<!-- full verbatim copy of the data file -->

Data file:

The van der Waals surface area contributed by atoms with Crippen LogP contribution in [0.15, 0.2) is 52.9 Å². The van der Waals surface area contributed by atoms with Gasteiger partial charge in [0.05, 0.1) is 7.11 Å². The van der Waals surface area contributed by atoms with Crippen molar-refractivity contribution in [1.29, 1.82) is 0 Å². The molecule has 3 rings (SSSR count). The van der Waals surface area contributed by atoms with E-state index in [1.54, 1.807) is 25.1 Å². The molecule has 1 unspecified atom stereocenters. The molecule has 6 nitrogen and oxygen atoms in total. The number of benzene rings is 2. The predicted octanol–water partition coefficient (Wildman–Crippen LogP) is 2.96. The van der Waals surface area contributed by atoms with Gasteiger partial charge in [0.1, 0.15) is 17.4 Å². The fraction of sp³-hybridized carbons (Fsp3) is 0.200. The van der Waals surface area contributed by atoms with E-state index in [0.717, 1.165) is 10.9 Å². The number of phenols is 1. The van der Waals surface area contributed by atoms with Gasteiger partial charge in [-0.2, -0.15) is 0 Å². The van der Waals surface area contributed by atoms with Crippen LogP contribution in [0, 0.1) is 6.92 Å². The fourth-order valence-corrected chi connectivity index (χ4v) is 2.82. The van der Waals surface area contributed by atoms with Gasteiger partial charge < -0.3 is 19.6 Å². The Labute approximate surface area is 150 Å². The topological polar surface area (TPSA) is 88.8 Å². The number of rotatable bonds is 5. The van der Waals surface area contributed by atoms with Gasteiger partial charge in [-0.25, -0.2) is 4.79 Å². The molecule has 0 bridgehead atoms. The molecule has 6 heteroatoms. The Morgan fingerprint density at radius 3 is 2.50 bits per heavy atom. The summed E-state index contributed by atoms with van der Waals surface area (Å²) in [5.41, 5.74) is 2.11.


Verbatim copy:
The van der Waals surface area contributed by atoms with Crippen LogP contribution in [0.15, 0.2) is 52.9 Å². The van der Waals surface area contributed by atoms with Gasteiger partial charge in [0.05, 0.1) is 7.11 Å². The van der Waals surface area contributed by atoms with Crippen molar-refractivity contribution in [1.29, 1.82) is 0 Å². The molecule has 3 rings (SSSR count). The van der Waals surface area contributed by atoms with E-state index in [1.54, 1.807) is 25.1 Å². The molecule has 1 unspecified atom stereocenters. The molecule has 6 nitrogen and oxygen atoms in total. The number of benzene rings is 2. The predicted octanol–water partition coefficient (Wildman–Crippen LogP) is 2.96. The van der Waals surface area contributed by atoms with Gasteiger partial charge in [0.1, 0.15) is 17.4 Å². The fraction of sp³-hybridized carbons (Fsp3) is 0.200. The van der Waals surface area contributed by atoms with E-state index in [0.717, 1.165) is 10.9 Å². The number of phenols is 1. The van der Waals surface area contributed by atoms with Gasteiger partial charge in [-0.2, -0.15) is 0 Å². The van der Waals surface area contributed by atoms with Crippen LogP contribution in [0, 0.1) is 6.92 Å². The fourth-order valence-corrected chi connectivity index (χ4v) is 2.82. The van der Waals surface area contributed by atoms with Gasteiger partial charge < -0.3 is 19.6 Å². The Labute approximate surface area is 150 Å². The topological polar surface area (TPSA) is 88.8 Å². The number of rotatable bonds is 5. The van der Waals surface area contributed by atoms with Gasteiger partial charge in [-0.25, -0.2) is 4.79 Å². The molecule has 0 bridgehead atoms. The molecule has 6 heteroatoms. The Morgan fingerprint density at radius 3 is 2.50 bits per heavy atom. The summed E-state index contributed by atoms with van der Waals surface area (Å²) in [5.41, 5.74) is 2.11.